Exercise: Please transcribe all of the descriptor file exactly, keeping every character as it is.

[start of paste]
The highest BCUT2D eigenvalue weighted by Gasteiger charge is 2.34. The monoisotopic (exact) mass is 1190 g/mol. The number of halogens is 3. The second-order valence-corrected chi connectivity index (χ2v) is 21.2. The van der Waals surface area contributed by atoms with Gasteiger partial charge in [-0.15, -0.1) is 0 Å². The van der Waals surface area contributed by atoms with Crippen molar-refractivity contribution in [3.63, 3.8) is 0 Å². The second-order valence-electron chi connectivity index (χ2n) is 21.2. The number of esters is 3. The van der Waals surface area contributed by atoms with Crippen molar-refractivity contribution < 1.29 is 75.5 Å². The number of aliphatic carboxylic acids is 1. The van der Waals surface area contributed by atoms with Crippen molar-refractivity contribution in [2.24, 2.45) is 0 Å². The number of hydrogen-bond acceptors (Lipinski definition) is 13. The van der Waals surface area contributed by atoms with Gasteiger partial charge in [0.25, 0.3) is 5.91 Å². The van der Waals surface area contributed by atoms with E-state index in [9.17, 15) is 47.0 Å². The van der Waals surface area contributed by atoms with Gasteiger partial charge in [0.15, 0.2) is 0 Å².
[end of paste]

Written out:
The highest BCUT2D eigenvalue weighted by Gasteiger charge is 2.34. The monoisotopic (exact) mass is 1190 g/mol. The number of halogens is 3. The second-order valence-corrected chi connectivity index (χ2v) is 21.2. The van der Waals surface area contributed by atoms with Gasteiger partial charge in [-0.15, -0.1) is 0 Å². The van der Waals surface area contributed by atoms with Crippen molar-refractivity contribution in [3.63, 3.8) is 0 Å². The second-order valence-electron chi connectivity index (χ2n) is 21.2. The number of esters is 3. The van der Waals surface area contributed by atoms with Crippen molar-refractivity contribution < 1.29 is 75.5 Å². The number of aliphatic carboxylic acids is 1. The van der Waals surface area contributed by atoms with Crippen molar-refractivity contribution in [2.24, 2.45) is 0 Å². The number of hydrogen-bond acceptors (Lipinski definition) is 13. The van der Waals surface area contributed by atoms with Gasteiger partial charge in [0.25, 0.3) is 5.91 Å². The van der Waals surface area contributed by atoms with E-state index in [9.17, 15) is 47.0 Å². The van der Waals surface area contributed by atoms with Gasteiger partial charge in [0.15, 0.2) is 0 Å².